But with the conflict still ongoing and prospects for a peace deal increasingly dim, those options are a long way from being implemented, officials said. Secretary of State Antony Blinken said in March that Russia’s change in behavior must be “irreversible” before the US considers lifting sanctions.

“They’re going to want to make sure that whatever is done is, in fact, irreversible, that it can’t happen again, that Russia isn’t going to pick up and do exactly what it’s doing in a year, two or three years.” he said. Blinken said in an interview with NPR.

Changing concerns about escalation

Russia’s poor performance and significant battlefield losses contributed significantly to the US’s increasingly bold stance, officials said.

While Washington was previously concerned that the deployment of heavy artillery could be seen as a provocation, Biden announced billions of dollars in new shipments of tanks, missiles and munitions last month, an indication that some initial concerns about the escalation of the conflict have eased.

The US is also preparing to train Ukraine’s military in more advanced, NATO-capable weapons systems, Austin told reporters on Monday – a move that will allow the US and its allies to provide more powerful weapons to Ukraine. Ukraine. faster, since these systems are more readily available than the Soviet-era equipment the West has had to steal to date.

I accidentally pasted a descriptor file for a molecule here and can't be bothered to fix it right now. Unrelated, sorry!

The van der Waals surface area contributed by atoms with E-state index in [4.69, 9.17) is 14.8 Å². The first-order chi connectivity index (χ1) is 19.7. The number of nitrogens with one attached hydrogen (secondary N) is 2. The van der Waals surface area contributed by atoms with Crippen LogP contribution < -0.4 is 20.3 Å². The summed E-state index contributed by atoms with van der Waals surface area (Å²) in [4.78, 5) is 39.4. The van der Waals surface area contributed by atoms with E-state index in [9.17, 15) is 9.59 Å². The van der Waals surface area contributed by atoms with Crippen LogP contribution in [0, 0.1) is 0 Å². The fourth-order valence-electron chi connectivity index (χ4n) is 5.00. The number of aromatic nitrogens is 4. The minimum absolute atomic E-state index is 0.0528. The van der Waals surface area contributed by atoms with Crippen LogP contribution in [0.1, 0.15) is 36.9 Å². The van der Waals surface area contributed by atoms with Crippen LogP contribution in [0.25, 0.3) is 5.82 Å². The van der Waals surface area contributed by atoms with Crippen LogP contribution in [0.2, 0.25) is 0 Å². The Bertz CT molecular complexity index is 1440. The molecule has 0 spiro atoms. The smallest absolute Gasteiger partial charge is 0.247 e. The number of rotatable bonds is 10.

“There are a lot of changes happening simultaneously,” said the British diplomat. “One is looking at future capabilities and that is related to artillery and more modern weaponry. Two, let’s take what’s on the battlefield.”

Why Ukraine's aid may struggle to pass the SenateWhy Ukraine's aid may struggle to pass the Senate

Biden himself has been steadily increasing the rhetoric when describing Putin – going from calling him a war criminal to saying he cannot remain in power and accusing him of committing genocide – despite concerns among some of his advisers that the language could make Putin attack. Outside.

But the president has played down those concerns in particular, according to people familiar with the conversations, saying articulating what is clearly evident is more important than risking potential escalation. And he pointed out that Russia’s military capabilities don’t look as strong as the US believed.

Ambassador Nathan Sales, who until 2021 served as Under Secretary for Civil Security, Democracy and Human Rights at the State Department, said the “result” is that “a weaker Russia means a more stable world” and that the US should prepare to your Russia policy

“As long as Putin is giving the orders, Russia will be an evil actor,” he said. “And so we cannot expect Russia to be a constructive and responsible actor in Europe or the wider international system.” Sales added that the US must therefore prepare for “an extended period” of its policy towards Russia aimed at limiting its ability to “cause damage around the world”.